28

I don't use java much so what are the common (best practice) locations to install components like this. I want to put them in a system directory so multiple users have access.

2
  • 8
    I'm not looking to do it half-assed. Unix software has common places such as /opt. I would like to know what is common for java/android packages and such. Sep 23, 2011 at 22:52
  • i've said to you that it doesn't matter where , create a new directory and define the autorisation to all user to acces it , and then , pass the path on your Eclipse to refer the sdk ,
    – Houcine
    Sep 23, 2011 at 22:53

4 Answers 4

32

Common locations are /opt, /srv, and /usr/local. I tend to lean toward /usr/local.

Note that the Android SDK doesn't really require you to install much, it's mostly self-contained. All you need to do is tell Eclipse where it is. You may also want to add the tools and/or platform-tools directories to the system-wide PATH so that your users can use adb and other tools.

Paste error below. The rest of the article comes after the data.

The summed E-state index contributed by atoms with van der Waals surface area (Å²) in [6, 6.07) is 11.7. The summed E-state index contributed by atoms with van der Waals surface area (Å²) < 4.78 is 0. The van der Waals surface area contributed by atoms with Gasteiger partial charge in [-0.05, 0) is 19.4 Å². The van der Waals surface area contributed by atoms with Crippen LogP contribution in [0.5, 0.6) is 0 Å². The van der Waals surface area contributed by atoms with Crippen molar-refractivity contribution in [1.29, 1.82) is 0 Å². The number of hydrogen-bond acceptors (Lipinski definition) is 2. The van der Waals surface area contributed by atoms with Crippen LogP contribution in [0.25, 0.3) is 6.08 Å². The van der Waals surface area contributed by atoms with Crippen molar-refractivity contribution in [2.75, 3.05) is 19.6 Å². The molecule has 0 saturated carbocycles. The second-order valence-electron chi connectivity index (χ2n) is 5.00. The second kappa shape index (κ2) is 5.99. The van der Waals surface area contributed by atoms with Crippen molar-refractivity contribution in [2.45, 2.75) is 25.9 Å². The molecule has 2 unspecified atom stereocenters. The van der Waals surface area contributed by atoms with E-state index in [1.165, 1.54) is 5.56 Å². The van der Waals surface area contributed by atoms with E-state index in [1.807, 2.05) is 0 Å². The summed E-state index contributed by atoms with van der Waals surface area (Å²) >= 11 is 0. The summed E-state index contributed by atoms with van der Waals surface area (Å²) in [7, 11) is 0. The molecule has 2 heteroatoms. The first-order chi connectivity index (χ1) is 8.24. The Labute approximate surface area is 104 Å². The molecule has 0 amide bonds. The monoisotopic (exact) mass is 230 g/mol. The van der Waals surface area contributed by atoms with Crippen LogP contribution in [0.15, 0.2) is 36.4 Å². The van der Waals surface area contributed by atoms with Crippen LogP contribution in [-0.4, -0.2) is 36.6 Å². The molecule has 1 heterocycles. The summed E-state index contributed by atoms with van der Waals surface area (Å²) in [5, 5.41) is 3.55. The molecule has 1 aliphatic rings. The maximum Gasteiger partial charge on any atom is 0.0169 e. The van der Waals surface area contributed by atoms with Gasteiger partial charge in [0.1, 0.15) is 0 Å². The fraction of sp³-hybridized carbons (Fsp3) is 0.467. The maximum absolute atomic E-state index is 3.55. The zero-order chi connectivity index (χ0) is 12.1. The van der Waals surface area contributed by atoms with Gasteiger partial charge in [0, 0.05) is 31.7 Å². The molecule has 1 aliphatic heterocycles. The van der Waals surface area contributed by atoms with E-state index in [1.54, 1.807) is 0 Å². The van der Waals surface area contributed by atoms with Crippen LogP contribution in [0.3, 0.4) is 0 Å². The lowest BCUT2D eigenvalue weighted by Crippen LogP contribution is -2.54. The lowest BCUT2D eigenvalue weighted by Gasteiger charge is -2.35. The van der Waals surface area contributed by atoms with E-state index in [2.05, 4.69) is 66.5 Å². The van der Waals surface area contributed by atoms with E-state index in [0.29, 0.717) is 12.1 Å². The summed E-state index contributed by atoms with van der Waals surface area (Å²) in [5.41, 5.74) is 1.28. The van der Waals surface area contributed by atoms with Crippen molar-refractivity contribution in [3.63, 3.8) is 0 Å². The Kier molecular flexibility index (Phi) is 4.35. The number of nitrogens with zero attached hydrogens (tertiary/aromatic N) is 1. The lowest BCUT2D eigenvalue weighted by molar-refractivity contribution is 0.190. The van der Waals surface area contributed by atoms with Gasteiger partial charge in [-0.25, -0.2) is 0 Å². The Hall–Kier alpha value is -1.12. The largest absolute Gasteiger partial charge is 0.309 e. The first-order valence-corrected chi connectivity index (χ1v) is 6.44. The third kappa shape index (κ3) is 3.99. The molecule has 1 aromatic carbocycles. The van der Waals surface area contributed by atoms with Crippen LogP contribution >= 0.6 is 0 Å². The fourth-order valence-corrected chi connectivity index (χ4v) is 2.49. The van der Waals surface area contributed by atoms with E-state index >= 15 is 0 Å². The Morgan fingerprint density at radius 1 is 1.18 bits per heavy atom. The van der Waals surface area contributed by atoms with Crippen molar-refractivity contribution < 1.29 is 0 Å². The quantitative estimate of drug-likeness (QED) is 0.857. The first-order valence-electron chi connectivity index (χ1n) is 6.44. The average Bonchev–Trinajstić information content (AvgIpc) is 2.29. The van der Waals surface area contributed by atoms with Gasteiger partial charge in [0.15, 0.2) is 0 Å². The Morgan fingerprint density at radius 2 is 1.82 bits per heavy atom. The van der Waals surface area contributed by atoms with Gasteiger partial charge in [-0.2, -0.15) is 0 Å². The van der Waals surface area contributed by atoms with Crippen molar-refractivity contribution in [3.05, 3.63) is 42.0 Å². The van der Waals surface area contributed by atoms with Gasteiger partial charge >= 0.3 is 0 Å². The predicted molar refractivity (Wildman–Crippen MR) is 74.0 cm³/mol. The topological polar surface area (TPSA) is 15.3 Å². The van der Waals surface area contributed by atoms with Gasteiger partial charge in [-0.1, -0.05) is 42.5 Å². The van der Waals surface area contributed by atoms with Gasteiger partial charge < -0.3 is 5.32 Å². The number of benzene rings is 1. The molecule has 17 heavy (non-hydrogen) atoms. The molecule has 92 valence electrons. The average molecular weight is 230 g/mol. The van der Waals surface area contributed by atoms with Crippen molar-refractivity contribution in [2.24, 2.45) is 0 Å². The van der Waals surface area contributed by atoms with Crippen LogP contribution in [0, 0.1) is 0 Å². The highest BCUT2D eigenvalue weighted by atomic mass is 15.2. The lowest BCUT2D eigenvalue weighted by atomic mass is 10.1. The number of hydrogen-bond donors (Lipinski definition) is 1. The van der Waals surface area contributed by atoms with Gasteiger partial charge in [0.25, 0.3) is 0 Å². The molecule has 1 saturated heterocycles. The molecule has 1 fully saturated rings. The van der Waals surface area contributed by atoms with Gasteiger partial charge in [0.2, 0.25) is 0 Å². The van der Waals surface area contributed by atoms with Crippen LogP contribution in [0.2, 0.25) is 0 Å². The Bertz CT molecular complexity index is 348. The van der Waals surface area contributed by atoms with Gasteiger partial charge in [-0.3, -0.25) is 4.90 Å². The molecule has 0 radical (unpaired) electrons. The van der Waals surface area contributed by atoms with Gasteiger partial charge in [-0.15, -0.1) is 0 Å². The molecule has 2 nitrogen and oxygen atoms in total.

See http://developer.android.com/sdk/installing.html.

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  • Why do you tend to use /usr/local? Preference?
    – 0xcaff
    Oct 22, 2013 at 16:32
  • 4
    @caffinatedmonkey: Because it's the "correct" location for locally-installed software that isn't part of the standard distribution according to the Filesystem Hierarchy Standard. /opt is also perfectly valid, and some would argue that it's even more appropriate since the Android SDK is self-contained and doesn't itself follow the FHS. In fact, if I were to install the SDK today I might put it in /opt and then symlink to the binaries in /usr/local (since the latter location has the added benefit of being on the PATH by default). Oct 22, 2013 at 22:50
16

On Linux, I typically use /usr/local/android-sdk, but anywhere that makes sense and that won't get clobbered by your system works. Just be aware that it may actually make sense to put the SDK in a per-user location, since it requires write access to create a VM image and to download SDK updates.

0

To be more concise and allow user writing for things like sdk installations and etc, you could put it somewhere inside the ~/.local directory as per the XDG file system hierarchy like ~/.local/lib/arch-id/android-sdk Also remember to set the ANDROID_SDK_ROOT env variable to that directory as the ANDROID_HOME variable was deprecated.

-1

It doesnt matter where you put the sdk. Just put it in any folder where all user's can access it...

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